9. Aches and Pains
Depression can manifest itself physically as well. Some physical symptoms of depression include aches and pains, including headaches, muscle tension as well as digestive problems.

10. Verbalizing Depression
At times, someone with depression will constantly allude to being depressed. If not, they might express feelings of being fed up or become strangely preoccupied with death and suicide.

What Comes Next
Depression is not something one can just snap out off. Actually, it can lead to a bigger problem if left untreated. In fact, 60% of people who commit suicide have some indications of having suffered from a mood disorder. Depression, being one of them. The good news is that depression is treatable.

Treatment for Depression
Usually there are underlying factors that cause depression. As such, the best treatments are a combination of several treatments. To treat the condition, your loved one will require support, psychotherapy and drug treatment.

This is also known as talking therapy and includes among other things, cognitive behavioral therapy, problem-solving and interpersonal therapy. Psychotherapy is usually enough for mild depression. Severe depression, however, needs medication as well. This therapy can help a patient become aware of the stressors in their life and find ways to lead a happier and healthier lifestyle. By finding a good psychologist and strictly adhering to a treatment plan, most patients get good outcomes from their treatment. But how do you find the right psychologist? Find out more on that here.

Doctors use antidepressants for moderate to severe depression. These are not prescribed to children and are only prescribed to teenagers after a thorough case-by-case evaluation. The different classes of antidepressant drugs act on different neurotransmitters and should be taken as per doctors’ orders to avoid relapse. Any concerns, side effects and intent to cease taking the drugs should be duly discussed with one's doctor.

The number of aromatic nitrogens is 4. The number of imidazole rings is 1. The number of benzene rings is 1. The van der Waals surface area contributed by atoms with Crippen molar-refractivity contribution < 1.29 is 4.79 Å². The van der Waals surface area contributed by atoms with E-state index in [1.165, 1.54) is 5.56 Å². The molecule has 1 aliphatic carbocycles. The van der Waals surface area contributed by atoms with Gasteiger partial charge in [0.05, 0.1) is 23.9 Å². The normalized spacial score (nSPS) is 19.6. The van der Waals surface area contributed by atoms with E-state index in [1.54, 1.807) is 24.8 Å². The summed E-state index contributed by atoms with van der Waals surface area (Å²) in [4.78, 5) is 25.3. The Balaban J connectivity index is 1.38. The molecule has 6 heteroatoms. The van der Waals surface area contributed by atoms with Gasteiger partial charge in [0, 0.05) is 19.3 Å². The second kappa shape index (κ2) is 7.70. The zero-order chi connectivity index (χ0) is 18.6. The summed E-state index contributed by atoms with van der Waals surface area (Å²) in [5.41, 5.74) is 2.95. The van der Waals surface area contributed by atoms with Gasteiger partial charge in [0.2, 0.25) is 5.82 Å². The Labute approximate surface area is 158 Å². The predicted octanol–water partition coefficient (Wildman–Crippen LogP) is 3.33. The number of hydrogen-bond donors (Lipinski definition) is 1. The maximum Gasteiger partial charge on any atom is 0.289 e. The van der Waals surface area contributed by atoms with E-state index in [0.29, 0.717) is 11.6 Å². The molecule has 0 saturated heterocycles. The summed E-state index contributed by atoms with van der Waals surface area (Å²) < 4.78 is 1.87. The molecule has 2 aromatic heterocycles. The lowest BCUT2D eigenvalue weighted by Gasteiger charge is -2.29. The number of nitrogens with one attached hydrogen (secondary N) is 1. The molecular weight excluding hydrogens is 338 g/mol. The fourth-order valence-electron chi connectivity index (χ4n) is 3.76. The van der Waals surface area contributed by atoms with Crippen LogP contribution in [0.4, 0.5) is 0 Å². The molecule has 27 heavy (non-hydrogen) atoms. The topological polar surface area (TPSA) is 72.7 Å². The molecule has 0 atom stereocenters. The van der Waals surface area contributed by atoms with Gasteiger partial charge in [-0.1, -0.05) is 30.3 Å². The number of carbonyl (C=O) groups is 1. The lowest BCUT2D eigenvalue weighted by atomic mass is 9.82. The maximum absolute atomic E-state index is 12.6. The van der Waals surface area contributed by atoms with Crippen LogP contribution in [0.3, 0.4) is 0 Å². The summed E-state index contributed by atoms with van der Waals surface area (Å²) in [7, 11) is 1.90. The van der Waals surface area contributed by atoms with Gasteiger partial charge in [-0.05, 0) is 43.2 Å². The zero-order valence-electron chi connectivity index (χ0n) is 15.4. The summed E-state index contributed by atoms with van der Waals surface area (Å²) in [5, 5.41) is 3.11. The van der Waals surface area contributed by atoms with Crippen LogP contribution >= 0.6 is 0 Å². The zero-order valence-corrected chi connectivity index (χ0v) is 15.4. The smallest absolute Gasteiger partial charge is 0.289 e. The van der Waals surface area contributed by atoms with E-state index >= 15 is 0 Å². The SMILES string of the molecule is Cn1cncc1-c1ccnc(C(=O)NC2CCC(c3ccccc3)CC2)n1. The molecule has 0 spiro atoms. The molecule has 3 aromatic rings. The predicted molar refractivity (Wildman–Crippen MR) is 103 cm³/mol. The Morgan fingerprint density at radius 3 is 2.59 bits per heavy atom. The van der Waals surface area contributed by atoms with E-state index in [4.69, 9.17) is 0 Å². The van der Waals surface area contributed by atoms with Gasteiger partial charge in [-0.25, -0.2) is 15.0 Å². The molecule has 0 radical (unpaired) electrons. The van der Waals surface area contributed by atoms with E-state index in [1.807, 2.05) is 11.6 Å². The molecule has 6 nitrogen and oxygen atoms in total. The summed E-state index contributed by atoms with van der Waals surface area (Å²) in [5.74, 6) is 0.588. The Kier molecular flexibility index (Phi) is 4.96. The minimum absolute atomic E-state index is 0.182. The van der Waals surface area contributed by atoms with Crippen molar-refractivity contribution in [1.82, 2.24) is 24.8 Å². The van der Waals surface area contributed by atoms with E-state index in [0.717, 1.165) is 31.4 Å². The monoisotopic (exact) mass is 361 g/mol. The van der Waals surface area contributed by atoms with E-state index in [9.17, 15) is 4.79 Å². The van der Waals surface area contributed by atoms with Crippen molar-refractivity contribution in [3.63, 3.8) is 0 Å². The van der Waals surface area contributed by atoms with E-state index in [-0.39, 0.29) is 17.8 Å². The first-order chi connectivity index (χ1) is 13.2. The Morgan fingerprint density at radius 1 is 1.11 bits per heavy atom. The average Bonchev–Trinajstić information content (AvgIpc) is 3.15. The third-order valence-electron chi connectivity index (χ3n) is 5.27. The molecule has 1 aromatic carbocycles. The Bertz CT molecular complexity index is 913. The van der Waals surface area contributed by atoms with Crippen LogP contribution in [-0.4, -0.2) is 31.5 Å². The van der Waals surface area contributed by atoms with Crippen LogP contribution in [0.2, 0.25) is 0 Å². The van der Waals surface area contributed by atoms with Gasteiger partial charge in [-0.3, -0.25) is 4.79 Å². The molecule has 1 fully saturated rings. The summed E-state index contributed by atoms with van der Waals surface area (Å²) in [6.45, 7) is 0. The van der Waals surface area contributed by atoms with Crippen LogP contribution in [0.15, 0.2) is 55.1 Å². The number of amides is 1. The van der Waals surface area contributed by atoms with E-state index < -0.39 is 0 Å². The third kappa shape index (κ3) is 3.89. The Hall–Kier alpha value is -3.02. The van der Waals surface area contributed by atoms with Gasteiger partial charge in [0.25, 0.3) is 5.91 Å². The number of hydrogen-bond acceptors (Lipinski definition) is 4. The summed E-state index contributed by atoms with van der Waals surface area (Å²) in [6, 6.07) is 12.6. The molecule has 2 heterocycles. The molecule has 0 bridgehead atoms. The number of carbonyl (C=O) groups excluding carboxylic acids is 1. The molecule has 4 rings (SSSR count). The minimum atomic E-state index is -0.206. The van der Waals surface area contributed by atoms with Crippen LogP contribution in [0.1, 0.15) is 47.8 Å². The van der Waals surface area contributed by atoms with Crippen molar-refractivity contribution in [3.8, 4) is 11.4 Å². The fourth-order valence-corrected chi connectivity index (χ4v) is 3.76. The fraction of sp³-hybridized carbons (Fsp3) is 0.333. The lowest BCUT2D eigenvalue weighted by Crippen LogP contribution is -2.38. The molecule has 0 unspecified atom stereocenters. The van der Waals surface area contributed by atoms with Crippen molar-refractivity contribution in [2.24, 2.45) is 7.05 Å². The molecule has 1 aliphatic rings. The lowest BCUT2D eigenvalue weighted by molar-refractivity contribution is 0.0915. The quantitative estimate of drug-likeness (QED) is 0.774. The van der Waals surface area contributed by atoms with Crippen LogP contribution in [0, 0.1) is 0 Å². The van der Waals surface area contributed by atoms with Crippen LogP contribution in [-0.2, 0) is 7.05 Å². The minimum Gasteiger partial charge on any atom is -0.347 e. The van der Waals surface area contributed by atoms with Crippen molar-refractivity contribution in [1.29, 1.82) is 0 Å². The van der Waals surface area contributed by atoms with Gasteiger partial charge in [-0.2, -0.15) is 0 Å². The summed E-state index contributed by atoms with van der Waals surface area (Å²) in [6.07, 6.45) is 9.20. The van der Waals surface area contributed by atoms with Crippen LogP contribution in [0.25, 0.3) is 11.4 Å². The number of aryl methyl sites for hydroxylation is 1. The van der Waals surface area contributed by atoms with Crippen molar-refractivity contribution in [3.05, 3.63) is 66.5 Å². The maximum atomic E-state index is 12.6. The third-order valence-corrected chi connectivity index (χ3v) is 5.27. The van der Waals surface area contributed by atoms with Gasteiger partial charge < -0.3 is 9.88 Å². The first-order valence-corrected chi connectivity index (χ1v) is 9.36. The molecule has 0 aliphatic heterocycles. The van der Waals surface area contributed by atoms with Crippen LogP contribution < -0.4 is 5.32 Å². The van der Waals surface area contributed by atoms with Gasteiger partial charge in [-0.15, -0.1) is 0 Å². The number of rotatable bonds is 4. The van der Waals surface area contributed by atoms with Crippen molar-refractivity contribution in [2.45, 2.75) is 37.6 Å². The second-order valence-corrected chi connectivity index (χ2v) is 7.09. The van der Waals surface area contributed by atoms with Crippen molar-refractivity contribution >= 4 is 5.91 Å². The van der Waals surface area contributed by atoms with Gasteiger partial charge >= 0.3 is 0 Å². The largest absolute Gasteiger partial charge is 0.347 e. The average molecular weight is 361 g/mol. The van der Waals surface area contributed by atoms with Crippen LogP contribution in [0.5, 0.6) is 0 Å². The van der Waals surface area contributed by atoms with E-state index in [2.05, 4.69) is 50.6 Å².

The support aspect of treatment includes involving a patient’s support system. This can go a long way to help the patient function and keep up with their treatment plan.

Electroconvulsive Therapy
Electroconvulsive therapy is used in patients with severe depression cases that do not respond to drug treatment. This therapy is particularly effective in treating psychotic depression.

Keeping Depression at Bay
An ounce of prevention is worth a pound of cure. But can depression be prevented? From its causes and prevention, depression is shrouded in mystery. So much so that even experts do not have a definitive answer as to whether its preventable or not. Most of the predisposing factors are out of your control; these include genes, chemicals in your brain, your childhood experiences and your environment. One thing that comes up when describing depression is elevated stress levels. However, you can control stress and how you manage life's challenges. Yoga, meditation and exercising can help. These are known to release feel-good hormones that can improve moods.

Laughter is also known to reduce stress hormones, release endorphins and lower depressive moods.
Are you out of ideas on how to get your loved one laughing? Read our blog for some ideas on how to find laughter in everyday life.

*If you are struggling with depression and need help- please reach out to a professional who can help walk with you through the journey. You are not alone!*